The Happy Huntleys, working with The ALS Association, have kicked off a campaign to raise $20,000 by Friday, April 25, to fund a documentary film about people living with ALS (Amyotrophic lateral sclerosis) and the urgent need for a cure, called Face ALS.
The Face ALS project includes the feature-length documentary due to be released in March 2015 and six Public Service Announcements (PSAs) debuting in May 2014. Burbank resident Jon Huntley has been hard at work directing and editing the PSAs to help raise awareness and encourage funding for the documentary.
Huntley was diagnosed with ALS, a progressively debilitating neurological disorder that affects motor and muscle control, in September of 2012. His family and supporters, The Happy Huntleys, made the news when they raised over $58,000 for ALS research in October 2013.
The Face ALS PSAs are short films and focus on six people living with ALS, also known as PALS, and their families and friends.
“This is my passion project,” said Huntley. “I have been working so hard on the Face ALS PSAs.”
Two of the six planned PSAs have been completed and Huntley says he is “so happy with how they look and feel.”
“However, I am struggling with my strength,” he added. “I can’t hold my head up for more than one minute while typing. That said, my fellow PALS’ faith motivates me to fight through pain and weakness.”
The PSAs include “statistics, facts and quotes about ALS, along with pictures and inspiring graphics of People with ALS,” explained Huntley.
The documentary film will be directed and edited by Huntley. The feature is being produced by a select group of advisors including The ALS Association and Andrew Swift, formerly of E! True Hollywood Stories.
The film will include interviews with Huntley and several other PALS, their relatives and friends, discussing the impact of ALS on their lives.
Huntley has used social media to connect with other people living with ALS and ask them to participate in the Face ALS project. The Happy Huntleys’ website has had more than 1400 page views including over 700 unique visitors since the Face ALS project began.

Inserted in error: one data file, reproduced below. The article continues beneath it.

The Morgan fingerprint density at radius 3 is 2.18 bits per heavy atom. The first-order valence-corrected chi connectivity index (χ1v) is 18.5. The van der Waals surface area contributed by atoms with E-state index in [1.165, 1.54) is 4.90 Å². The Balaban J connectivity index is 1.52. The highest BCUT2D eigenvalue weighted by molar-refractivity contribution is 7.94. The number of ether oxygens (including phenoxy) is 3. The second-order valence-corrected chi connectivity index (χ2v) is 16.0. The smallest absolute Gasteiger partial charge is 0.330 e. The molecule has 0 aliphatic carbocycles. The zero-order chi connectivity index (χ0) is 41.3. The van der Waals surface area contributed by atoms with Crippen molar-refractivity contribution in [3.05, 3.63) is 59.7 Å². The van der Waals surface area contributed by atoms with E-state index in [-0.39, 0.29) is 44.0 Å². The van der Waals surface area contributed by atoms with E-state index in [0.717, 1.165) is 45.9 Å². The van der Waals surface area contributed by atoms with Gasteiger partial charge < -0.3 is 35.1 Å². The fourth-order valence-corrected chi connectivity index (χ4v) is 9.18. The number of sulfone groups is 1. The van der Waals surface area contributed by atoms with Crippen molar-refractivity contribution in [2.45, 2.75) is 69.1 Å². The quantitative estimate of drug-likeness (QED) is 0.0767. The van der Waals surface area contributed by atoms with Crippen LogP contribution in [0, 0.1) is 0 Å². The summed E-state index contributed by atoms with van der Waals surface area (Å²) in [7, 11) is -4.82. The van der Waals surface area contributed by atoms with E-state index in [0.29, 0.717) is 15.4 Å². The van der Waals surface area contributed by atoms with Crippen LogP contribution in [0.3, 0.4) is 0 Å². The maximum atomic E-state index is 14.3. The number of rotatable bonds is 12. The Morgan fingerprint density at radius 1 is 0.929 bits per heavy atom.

A two minute teaser is available to view on the website, which also includes information on ways to support the documentary production. People can purchase the Face ALS DVD or a crew tee and even get a listing in the end credits, for varying levels of financial support.
“Face ALS will unite all of our ALS stories to inform others about ALS and the need to fund research for cures,” commented Huntley.
“It is only together that we will defeat ALS, and there is no better example of collaboration, dedication and determination in the fight against ALS than that which we see from Jon, his family and their community of ‘Happy Huntleys,’” said Fred Fisher, President and CEO of The ALS Association Golden West Chapter.
“Jon’s Face ALS project is an essential element in our efforts to increase awareness and secure the resources necessary to advance our global research program, our care services program and our public policy initiatives – all of which play key roles in the search for an effective treatment and cure,” Fisher added.
“As a result of increased awareness and support, The ALS Association can continue to fund groundbreaking scientific and therapeutic discoveries that enable a better understanding of the causes of ALS, developing new treatments for ALS, and ultimately, finding a cure for this devastating disease.”
Any and all proceeds after production, marketing and distribution expenses will be donated to benefit the ALS Association, said Huntley, who encourages people to share the campaign on social media platforms such as Facebook and Twitter using the hashtag #faceals.
Huntley admits the challenges with this project go outside typical film production, “My ALS complicates matters. My producers and I are committed to finishing this film regardless of my health.”